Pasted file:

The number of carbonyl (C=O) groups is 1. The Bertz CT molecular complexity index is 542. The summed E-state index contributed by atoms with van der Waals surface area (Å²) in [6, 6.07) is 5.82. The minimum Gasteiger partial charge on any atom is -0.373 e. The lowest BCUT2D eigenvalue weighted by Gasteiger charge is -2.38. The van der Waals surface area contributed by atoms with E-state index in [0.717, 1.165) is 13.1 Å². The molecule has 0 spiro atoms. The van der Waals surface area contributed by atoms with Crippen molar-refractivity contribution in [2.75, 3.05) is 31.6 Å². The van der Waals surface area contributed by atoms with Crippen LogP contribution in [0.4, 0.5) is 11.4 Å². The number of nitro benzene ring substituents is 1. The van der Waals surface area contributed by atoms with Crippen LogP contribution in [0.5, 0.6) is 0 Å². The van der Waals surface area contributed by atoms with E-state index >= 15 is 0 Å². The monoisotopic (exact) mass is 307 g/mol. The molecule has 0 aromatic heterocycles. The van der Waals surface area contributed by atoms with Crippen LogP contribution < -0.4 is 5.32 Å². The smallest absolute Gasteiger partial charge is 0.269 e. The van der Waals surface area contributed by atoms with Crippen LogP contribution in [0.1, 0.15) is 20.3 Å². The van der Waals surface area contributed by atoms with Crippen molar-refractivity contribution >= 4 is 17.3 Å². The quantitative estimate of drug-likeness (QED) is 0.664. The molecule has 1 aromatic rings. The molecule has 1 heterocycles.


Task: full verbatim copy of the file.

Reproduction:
The number of carbonyl (C=O) groups is 1. The Bertz CT molecular complexity index is 542. The summed E-state index contributed by atoms with van der Waals surface area (Å²) in [6, 6.07) is 5.82. The minimum Gasteiger partial charge on any atom is -0.373 e. The lowest BCUT2D eigenvalue weighted by Gasteiger charge is -2.38. The van der Waals surface area contributed by atoms with E-state index in [0.717, 1.165) is 13.1 Å². The molecule has 0 spiro atoms. The van der Waals surface area contributed by atoms with Crippen molar-refractivity contribution in [2.75, 3.05) is 31.6 Å². The van der Waals surface area contributed by atoms with Crippen LogP contribution in [0.4, 0.5) is 11.4 Å². The number of nitro benzene ring substituents is 1. The van der Waals surface area contributed by atoms with Crippen LogP contribution in [0.5, 0.6) is 0 Å². The van der Waals surface area contributed by atoms with E-state index >= 15 is 0 Å². The monoisotopic (exact) mass is 307 g/mol. The molecule has 0 aromatic heterocycles. The van der Waals surface area contributed by atoms with Crippen LogP contribution < -0.4 is 5.32 Å². The smallest absolute Gasteiger partial charge is 0.269 e. The van der Waals surface area contributed by atoms with Crippen LogP contribution in [0.1, 0.15) is 20.3 Å². The van der Waals surface area contributed by atoms with Crippen molar-refractivity contribution >= 4 is 17.3 Å². The quantitative estimate of drug-likeness (QED) is 0.664. The molecule has 1 aromatic rings. The molecule has 1 heterocycles.